In practice, a combination of controls are preferred for ensuring that the watercraft does not completely submerge. For example, a platform that contains buoyant material, and a vertical rudder linked to a force deflector can be used simultaneously. Of course, a preferred means of preventing unwanted complete submersion is through buoyancy adjustment of one or more support members. Typically, an air bladder, or hollow compartment of the support member contains traps air, and the amount of air is adjusted to provide a desired level of buoyancy.

Use of a means to prevent submersion of the platform allows greater submersion of the support member(s) during normal use. Accordingly this feature allows use of a smaller boat (having less flotation) in comparison with that of regular open vessel or pontoon designs. The means for preventing submersion reviewed here also are contemplated for other watercraft designs that differ from the designs specifically claimed and for other problems such as compensating for wave activity from storms. However watercraft having enclosed hulls can most benefit from these means.

G. Flat Bottom and Convex-Shaped Floating Skis

The use of a single support member is preferred when complete submersion is desired to place the propeller further below the surface, or when the added friction of a second support member is undesired. In this instance, one, or more preferably two floating skis are attached by strut(s) to the bottom of the platform.

Each ski preferably has a rounded leading edge. A convex shape as described for the support member, is preferred for the skis. The skis preferably has a generally flat bottom (i.e. suitable for the skis to ride above the water surface during motion) as shown in FIGS. 7a and 7 b. The preferred convex shape allows the skis to sit in the water during rest while interacting minimally with surface waves for greater stability. The generally flat bottom can be modified as known to the skilled artisan, for example by adding a vertical fin or ridge or a shallow hollow as can be seen in commercially available water skis. During forward motion, the skis skim on top of the water surface by virtue of the rounded leading edge and the flat shaped bottom, and should have minimal mass.

H. Adjust Skis Buoyancy for Optimum Stability and for Steering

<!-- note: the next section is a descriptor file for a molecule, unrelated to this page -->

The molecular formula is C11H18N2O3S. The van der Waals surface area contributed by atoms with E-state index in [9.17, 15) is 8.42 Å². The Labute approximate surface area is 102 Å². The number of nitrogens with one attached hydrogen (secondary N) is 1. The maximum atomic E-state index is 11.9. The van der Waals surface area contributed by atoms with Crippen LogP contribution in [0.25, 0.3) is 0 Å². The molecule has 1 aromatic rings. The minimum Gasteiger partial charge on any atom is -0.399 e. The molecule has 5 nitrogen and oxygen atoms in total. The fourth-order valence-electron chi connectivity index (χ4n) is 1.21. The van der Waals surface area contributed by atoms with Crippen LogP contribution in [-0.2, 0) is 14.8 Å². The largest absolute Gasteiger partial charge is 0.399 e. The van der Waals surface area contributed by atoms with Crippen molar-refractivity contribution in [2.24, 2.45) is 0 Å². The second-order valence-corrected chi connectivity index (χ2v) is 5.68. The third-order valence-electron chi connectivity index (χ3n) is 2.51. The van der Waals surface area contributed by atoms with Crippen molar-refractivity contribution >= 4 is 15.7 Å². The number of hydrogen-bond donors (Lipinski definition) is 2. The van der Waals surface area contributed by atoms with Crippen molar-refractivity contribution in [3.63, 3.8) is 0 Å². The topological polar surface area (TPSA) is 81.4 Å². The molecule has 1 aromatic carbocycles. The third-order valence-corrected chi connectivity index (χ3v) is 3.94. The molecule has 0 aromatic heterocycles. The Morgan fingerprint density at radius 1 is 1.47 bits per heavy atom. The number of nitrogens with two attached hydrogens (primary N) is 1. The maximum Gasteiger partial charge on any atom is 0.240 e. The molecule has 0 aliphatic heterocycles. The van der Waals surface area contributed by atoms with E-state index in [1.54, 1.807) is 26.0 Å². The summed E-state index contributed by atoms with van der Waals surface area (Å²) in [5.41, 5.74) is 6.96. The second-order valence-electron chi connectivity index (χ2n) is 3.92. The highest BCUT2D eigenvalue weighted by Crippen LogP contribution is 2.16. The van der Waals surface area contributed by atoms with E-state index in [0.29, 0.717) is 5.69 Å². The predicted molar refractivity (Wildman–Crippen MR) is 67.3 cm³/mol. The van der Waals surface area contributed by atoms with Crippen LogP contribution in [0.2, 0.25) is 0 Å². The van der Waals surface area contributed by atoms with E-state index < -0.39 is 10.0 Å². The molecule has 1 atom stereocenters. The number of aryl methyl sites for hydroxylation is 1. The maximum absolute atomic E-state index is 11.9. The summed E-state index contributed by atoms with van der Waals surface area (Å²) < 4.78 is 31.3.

According to one embodiment, support member buoyancy is controlled by pumping air or water in or out such that during rest, the support member contains greater mass than during motion. A water pump is preferred for this purpose and may, for example, be located within the skis itself or the support member, with a hose connecting the pump to a ballast reservoir within the skis. Preferably, the ballast reservoir comprises at least 10% of the skis volume and the increased mass from added water is distributed either in the middle of the skis or along its length.

In a preferred embodiment, the optional skis ballast is used for steering. In this case, the ballast preferably is located in the front half of the skis, and more preferably close to the leading edge. In operation, a turn left is accomplished by adding weight to the front of the left skis (pumping water into the front chamber) while the watercraft moves forward. A turn right is accomplished by adding weight to the right skis. Other useful combinations and permutations, such as for example, removing weight from the right skis, or shifting weight from the right skis front to its rear to turn left, readily will be apparent to the skilled artisan.

I. Adjust Skis Alignment for Steering

One embodiment favored for small personal (one or two rider) watercraft having one support member and two skis is to alter skis alignment with respect to the support member for steering. Normally, skis are parallel to the support member but a left or right turn occurs by rotating the skis with respect to the support member. To turn left, the skis are turned left with respect to the support member. To turn right, the skis are turned right. Most preferably the operator of the watercraft mechanically rotates the skis by moving a handlebar or wheel connected to the front portion of each skis and by shifting his/her weight. The handlebar or wheel pivots around a post from the forward strut of the support member. In another embodiment the skis movement may be combined with redirecting the thrust vector of the propulsion unit, which preferably is an impeller. Similar steering systems are known for other personal vehicles such as skidoos converted motorbikes and the like that maneuver in the snow. This embodiment particularly is desirable for an “electric jet skis” less than twelve feet long that is contemplated by the inventors.

J. Propulsion Unit Inside Support Member(s) or Floats

Another preferred feature is placement of a propulsion unit inside a support member(s) and a propeller at the stern end of a support member. In some embodiments, one or more propulsion units may be placed inside the float(s) as well. For example, a houseboat according to the invention may have a large motor inside a central support member and smaller motors in two laterally arranged floats.